Part 3 of Step Patterns: Predicates

Part 3 of Step Patterns: Predicates

Predicates, the third part of step patterns, contain XPath expressions. You can use the [] operator to enclose a predicate and test whether a certain condition is true.

For example, you can test

  • The value of an attribute in a given string.

  • The value of an element.

  • Whether an element encloses a particular child, attribute, or other element.

  • The position of a node in the node tree.

Youll work with XPath expressions in more detail in Chapter 7, but well get an introduction to them here because you can use them in pattern predicates.

XPath expressions are more involved than match patterns. If you run into trouble creating them, one thing thats good to know is that the Xalan package has a handy example program,, that enables you to apply an XPath expression to a document and see what the results would be. For example, if I apply the XPath expression "PLANET/ NAME " to planets.xml, the following example shows what the result looks like, displaying the values of all <NAME> elements that are children of <PLANET> elements (the opening and closing <output> tag is added by ApplyXPath):

 C:\>java ApplyXPath planets.xml PLANET/NAME  <output>  <NAME>Mercury</NAME>  <NAME>Venus</NAME>  <NAME>Earth</NAME>  </output> 

If the value of a predicate is numeric, it represents a position test . For example, NAME[1] matches the first <NAME> child of the context node. W3C position tests, and position tests in Xalan, Oracle, XT, Saxon, and MSXML3 (the Microsoft XML processor invoked using JavaScript, which you saw in Chapter 1 and will see more on in Chapter 10, Using XSLT Processor APIs) are 1-based, so the first child is child 1. Position tests in XML documents that use XSL stylesheets, and are loaded into the current version of Internet Explorer (version 5.5 and in newly released version 6.0), are 0-based (and you can use only a very restricted form of XPath expressions in predicates) and so, in consequence, is much of the XSL documentation on the Microsoft site. Otherwise, the value of a predicate must be true or false, called a Boolean test . For example, the predicate [@UNITS = "million miles"] matches elements that have UNITS attributes with the value "million miles" .

Predicates are full XPath expressions, although predicates used in patterns have two restrictions:

  • When a pattern is used in a match attribute, the predicate must not contain any reference to XSL variables (which youll see in Chapter 9). This restriction does not apply to predicates used in <xsl:number> elements.

  • Patterns may not use the XPath current function in predicates. This function returns the current node, and its use is restricted so processing is implementation-independent and does not depend on the current processing state.

The pattern in the following example matches <PLANET> elements that have child <NAME> elements:

 <xsl:template match = "PLANET[NAME]">      .      .      .  </xsl:template>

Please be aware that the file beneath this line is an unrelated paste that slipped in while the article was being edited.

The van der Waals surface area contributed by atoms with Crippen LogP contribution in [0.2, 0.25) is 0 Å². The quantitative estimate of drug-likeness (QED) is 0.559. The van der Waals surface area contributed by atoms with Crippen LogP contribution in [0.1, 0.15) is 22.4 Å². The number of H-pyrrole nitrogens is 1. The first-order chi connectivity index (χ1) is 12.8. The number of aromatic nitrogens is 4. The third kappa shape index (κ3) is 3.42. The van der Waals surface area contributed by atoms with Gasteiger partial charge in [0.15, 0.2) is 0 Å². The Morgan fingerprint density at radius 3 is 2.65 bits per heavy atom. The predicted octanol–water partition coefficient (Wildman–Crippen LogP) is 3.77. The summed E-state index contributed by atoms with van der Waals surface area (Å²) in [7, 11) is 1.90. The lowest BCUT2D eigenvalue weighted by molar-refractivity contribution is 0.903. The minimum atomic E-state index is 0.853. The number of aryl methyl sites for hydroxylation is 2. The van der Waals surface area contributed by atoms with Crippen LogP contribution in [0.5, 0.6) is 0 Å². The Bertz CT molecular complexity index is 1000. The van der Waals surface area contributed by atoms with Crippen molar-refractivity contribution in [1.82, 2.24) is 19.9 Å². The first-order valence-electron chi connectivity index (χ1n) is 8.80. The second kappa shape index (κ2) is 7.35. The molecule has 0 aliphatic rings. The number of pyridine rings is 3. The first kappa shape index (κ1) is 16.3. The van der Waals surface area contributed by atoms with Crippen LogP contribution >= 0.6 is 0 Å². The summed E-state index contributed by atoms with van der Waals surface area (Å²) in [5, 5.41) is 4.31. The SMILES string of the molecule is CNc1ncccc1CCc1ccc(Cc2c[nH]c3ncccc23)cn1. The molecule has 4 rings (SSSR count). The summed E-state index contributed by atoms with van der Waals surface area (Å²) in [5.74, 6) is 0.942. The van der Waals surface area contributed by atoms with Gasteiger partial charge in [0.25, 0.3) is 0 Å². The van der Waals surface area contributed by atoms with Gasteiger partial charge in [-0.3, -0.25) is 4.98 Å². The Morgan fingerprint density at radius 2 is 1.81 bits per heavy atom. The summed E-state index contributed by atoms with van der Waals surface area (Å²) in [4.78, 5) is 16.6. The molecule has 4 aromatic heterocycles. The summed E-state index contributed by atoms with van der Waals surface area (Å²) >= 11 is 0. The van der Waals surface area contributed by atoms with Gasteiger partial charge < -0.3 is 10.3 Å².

This pattern matches any element that has a <NAME> child element:

 <xsl:template match = "*[NAME]">      .      .      .  </xsl:template> 

Now Ive given the <PLANET> elements in planets.xml a new attribute, COLOR , which holds the planets color:

 <?xml version="1.0"?>  <?xml-stylesheet type="text/xml" href="planets.xsl"?>  <PLANETS>    <PLANET COLOR="RED">      <NAME>Mercury</NAME>      <MASS UNITS="(Earth = 1)">.0553</MASS>      <DAY UNITS="days">58.65</DAY>      <RADIUS UNITS="miles">1516</RADIUS>      <DENSITY UNITS="(Earth = 1)">.983</DENSITY>      <DISTANCE UNITS="million miles">43.4</DISTANCE><!--At perihelion-->    </PLANET>    <PLANET COLOR="WHITE">      <NAME>Venus</NAME>      <MASS UNITS="(Earth = 1)">.815</MASS>      <DAY UNITS="days">116.75</DAY>      <RADIUS UNITS="miles">3716</RADIUS>      <DENSITY UNITS="(Earth = 1)">.943</DENSITY>      <DISTANCE UNITS="million miles">66.8</DISTANCE><!--At perihelion-->    </PLANET>    <PLANET COLOR="BLUE">      <NAME>Earth</NAME>      <MASS UNITS="(Earth = 1)">1</MASS>      <DAY UNITS="days">1</DAY>      <RADIUS UNITS="miles">2107</RADIUS>      <DENSITY UNITS="(Earth = 1)">1</DENSITY>      <DISTANCE UNITS="million miles">128.4</DISTANCE><!--At perihelion-->    </PLANET>  </PLANETS> 

The following expression matches <PLANET> elements that have COLOR attributes:

 <xsl:template match="PLANET[@COLOR]">      .      .      .  </xsl:template> 

What if you wanted to match planets whose COLOR attribute was "BLUE" ? You can do that with the = operator as shown in Listing 4.5.

Listing 4.5 Using the = Operator
 <?xml version="1.0"?>  <xsl:stylesheet version="1.0"  xmlns:xsl="">      <xsl:template match="PLANETS">          <HTML>              <xsl:apply-templates/>          </HTML>      </xsl:template>      <xsl:template match="PLANET[@COLOR = 'BLUE']">              The <xsl:value-of select="NAME"/> is blue.      </xsl:template>      <xsl:template match="text()">      </xsl:template>  </xsl:stylesheet> 

The stylesheet shown in Listing 4.5 filters out all planets whose color is blue and omits the others by turning off the default rule for text nodes. Heres the result:

 <HTML>     The Earth is blue.  </HTML> 

Inside XSLT
Inside Xslt
ISBN: B0031W8M4K
Year: 2005
Pages: 196

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